Colombian Shares Perspective on Poverty

IT was not economics, international relations, or even the great American success story that Colombian social worker Carlos Lara came to study in the United States. It was the underclass.

``Why would you come to the United States for this? To learn what?'' Mr. Lara says he asked himself when he left Bogota two years ago for the land of ``dollars and hamburgers.''

After all, Colombians don't have to go far to study poverty, which is blatant in the Andean chill of Bogota as well as in the steamy green countryside.

And Lara himself is uniquely qualified to understand human hardship: He is a survivor of the streets. By the time he was eight, he had become one of the many thousands of Latin America's gamines, those children of poverty who grow up homeless, surviving by tugging at heartstrings and thieving.

While comparing Colombian and US social ills is an apples-and-oranges contrast, Lara, now returning to Colombia, says he has gained perspective and some new ideas that he can use in his job as an administrator at the Youth Services Foundation, the program that rescued him from the Bogota streets nine years ago when he was 16.

In a conversation with the Monitor, he discussed how the Youth Services Foundation, a nonprofit organization founded by a Salesian priest, has succeeded in attracting children from the streets into an alternative education program. And he talked about his two-year sabbatical here with Los Angeles gangs, the homeless in Seattle, native American alcoholics in Alaska, and abandoned and runaway youths involved in prostitution and drugs in Hollywood.

Lara and another colleague, who also lived on the streets as a child, were sponsored on the two-year study by the Inter-American Foundation, a federally funded development agency that helps fund the Youth Services Foundation.

Specifically studying organization, management, and fund-raising techniques, Lara also focused on programs concerned with AIDS and drug addiction - two rapidly growing problems that were not yet prevalent in Bogota when Lara was on the streets in the early 1980s.

Given Lara's background, the perspective he has on US social ills is tellingly different from that of US policymakers. He recalls the clash of his first impressions of the United States and his television-fed image of the US as paradise. Upon seeing ``40 or 50 people sleeping in the street in the winter snow near the White House,'' he says, ``my first question was `What happened?' If they have money for other things why don't they have money for these people?''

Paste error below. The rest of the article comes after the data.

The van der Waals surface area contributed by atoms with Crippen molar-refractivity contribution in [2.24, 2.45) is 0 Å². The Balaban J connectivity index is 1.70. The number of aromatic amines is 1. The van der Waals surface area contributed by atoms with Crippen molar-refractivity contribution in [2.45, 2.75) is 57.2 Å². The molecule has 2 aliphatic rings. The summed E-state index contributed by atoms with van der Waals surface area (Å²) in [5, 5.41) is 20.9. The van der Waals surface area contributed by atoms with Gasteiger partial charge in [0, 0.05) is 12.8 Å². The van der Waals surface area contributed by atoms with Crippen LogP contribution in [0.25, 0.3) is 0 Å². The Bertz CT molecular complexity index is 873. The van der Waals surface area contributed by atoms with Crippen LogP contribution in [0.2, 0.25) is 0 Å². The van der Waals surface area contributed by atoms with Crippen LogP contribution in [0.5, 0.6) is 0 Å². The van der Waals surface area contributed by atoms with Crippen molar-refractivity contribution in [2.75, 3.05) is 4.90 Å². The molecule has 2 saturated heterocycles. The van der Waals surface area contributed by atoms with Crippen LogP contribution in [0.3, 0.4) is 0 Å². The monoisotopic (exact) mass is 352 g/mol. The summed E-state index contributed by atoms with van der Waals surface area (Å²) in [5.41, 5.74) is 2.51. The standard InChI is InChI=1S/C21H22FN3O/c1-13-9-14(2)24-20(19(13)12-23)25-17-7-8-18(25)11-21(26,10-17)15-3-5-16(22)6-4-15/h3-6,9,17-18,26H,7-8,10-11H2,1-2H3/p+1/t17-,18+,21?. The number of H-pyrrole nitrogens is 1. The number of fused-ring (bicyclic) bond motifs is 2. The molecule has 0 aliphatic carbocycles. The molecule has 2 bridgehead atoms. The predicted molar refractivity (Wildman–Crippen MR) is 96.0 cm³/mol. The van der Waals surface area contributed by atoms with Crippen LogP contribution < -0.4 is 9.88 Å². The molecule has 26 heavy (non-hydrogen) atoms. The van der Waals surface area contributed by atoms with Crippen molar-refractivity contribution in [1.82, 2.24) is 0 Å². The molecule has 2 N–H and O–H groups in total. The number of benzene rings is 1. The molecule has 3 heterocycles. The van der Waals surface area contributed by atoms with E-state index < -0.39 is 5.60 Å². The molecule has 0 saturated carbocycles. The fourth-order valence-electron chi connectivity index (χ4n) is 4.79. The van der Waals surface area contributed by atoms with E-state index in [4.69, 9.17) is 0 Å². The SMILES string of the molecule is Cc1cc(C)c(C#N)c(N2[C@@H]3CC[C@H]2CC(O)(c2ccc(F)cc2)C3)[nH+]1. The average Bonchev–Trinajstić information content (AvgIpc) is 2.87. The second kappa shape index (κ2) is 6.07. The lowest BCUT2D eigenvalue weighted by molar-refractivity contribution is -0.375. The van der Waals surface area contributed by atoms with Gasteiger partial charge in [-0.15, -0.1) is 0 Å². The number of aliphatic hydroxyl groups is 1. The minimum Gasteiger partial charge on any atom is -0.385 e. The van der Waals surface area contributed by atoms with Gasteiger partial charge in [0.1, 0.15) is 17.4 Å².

Rarely directly critical of the US social service system that hosted him in various cities, Lara notes the excesses of paperwork, bureaucracy, credentialism, and money used in programs that don't always solve problems. He speaks about this with a confidence born of the success he has experienced and sees daily in his work with the Youth Services Foundation.

Widely praised in the development field, the program is a mixture of vocational training and a boarding program designed to let the children ease themselves off the streets into a more traditional lifestyle. It serves 800 youth with only a handful of adult supervisors, a growing number of workers who are graduates of the program, and a shoestring budget.

The program operates on the philosophy that the wit and spunk a child uses to survive in the streets reflect a basic intelligence that can be redirected. The children are permitted complete freedom to come and go from the program - although leaving means that they must start advancement in the program over again.

Child-welfare programs in the United States, he observes, often seem self-defeating and consumed with research and statistics.

``Professionals are at a desk waiting for patients and the kids are outside,'' he says. ``We [social workers in Colombia] go to see the kids in the street, but [public officials in the US] don't go out in the street.''

Lara himself was rescued by the Youth Services Foundation because the priest who founded the program, Javier de Nicolo, was out walking the streets in search of youths. He found Lara and his friends living in a tree over the downtown bus station and invited them to Bosconia, the program's center where street kids are sheltered and, over time, brought in to an alternative education program.

``In Colombia we cannot have 100 professionals for 20 boys. ... That's too expensive. Before [the children] get a psychiatrist and 35 sessions of therapy, they need a friend, they need work, and they need new values to change their lives,'' he says of another difference between American and Colombian systems. ``My program believes the solution is not clinical but environmental.''

Programs for homeless youths in the US often are more concerned with keeping them off the street than actually understanding and changing what troubles them, he says.

Why do children turn to the streets? Social forces drive them there, he says, stressing that he does not believe it is the fault of either parent or child.

Sifting through his two years of observations, Lara says that food banks for the homeless - giving away surplus food - is an idea he'd like to use in Colombia.

But, he says, ``We can't copy the idea exactly. It's difficult because if you give one piece of bread away today, it's just two people. Tomorrow it'll be 100, and the next day the line won't end.''

Besides the plan to carry out some of the ideas he has gathered here, Lara expects to begin to study law, to be an advocate of Bogota's estimated 2,500 to 5,000 gamines.

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